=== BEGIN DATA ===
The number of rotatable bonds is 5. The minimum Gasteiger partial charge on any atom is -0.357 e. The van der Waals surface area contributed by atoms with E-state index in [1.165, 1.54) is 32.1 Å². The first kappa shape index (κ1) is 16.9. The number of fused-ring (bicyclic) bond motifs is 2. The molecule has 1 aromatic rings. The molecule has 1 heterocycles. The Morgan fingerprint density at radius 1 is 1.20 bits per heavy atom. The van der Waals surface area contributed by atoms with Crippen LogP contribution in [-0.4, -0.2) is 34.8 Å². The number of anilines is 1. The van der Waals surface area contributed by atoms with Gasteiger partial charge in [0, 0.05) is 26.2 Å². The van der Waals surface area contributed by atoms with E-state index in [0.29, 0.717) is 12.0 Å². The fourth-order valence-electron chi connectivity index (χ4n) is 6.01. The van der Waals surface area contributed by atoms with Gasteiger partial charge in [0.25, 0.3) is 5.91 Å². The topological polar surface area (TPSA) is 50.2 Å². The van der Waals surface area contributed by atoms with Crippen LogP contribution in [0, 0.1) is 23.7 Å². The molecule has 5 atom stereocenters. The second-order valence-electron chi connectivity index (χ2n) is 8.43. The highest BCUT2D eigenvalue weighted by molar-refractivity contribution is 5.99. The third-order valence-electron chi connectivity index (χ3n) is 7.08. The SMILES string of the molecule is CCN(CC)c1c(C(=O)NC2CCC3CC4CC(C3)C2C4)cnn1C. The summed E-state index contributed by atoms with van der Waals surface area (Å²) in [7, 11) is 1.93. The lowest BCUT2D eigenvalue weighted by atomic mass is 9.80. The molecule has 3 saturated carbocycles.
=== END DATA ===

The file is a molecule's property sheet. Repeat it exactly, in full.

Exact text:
The number of rotatable bonds is 5. The minimum Gasteiger partial charge on any atom is -0.357 e. The van der Waals surface area contributed by atoms with E-state index in [1.165, 1.54) is 32.1 Å². The first kappa shape index (κ1) is 16.9. The number of fused-ring (bicyclic) bond motifs is 2. The molecule has 1 aromatic rings. The molecule has 1 heterocycles. The Morgan fingerprint density at radius 1 is 1.20 bits per heavy atom. The van der Waals surface area contributed by atoms with Crippen LogP contribution in [-0.4, -0.2) is 34.8 Å². The number of anilines is 1. The van der Waals surface area contributed by atoms with Gasteiger partial charge in [0, 0.05) is 26.2 Å². The van der Waals surface area contributed by atoms with E-state index in [0.29, 0.717) is 12.0 Å². The fourth-order valence-electron chi connectivity index (χ4n) is 6.01. The van der Waals surface area contributed by atoms with Gasteiger partial charge in [0.25, 0.3) is 5.91 Å². The topological polar surface area (TPSA) is 50.2 Å². The van der Waals surface area contributed by atoms with Crippen LogP contribution in [0, 0.1) is 23.7 Å². The molecule has 5 atom stereocenters. The second-order valence-electron chi connectivity index (χ2n) is 8.43. The highest BCUT2D eigenvalue weighted by molar-refractivity contribution is 5.99. The third-order valence-electron chi connectivity index (χ3n) is 7.08. The SMILES string of the molecule is CCN(CC)c1c(C(=O)NC2CCC3CC4CC(C3)C2C4)cnn1C. The summed E-state index contributed by atoms with van der Waals surface area (Å²) in [7, 11) is 1.93. The lowest BCUT2D eigenvalue weighted by atomic mass is 9.80. The molecule has 3 saturated carbocycles.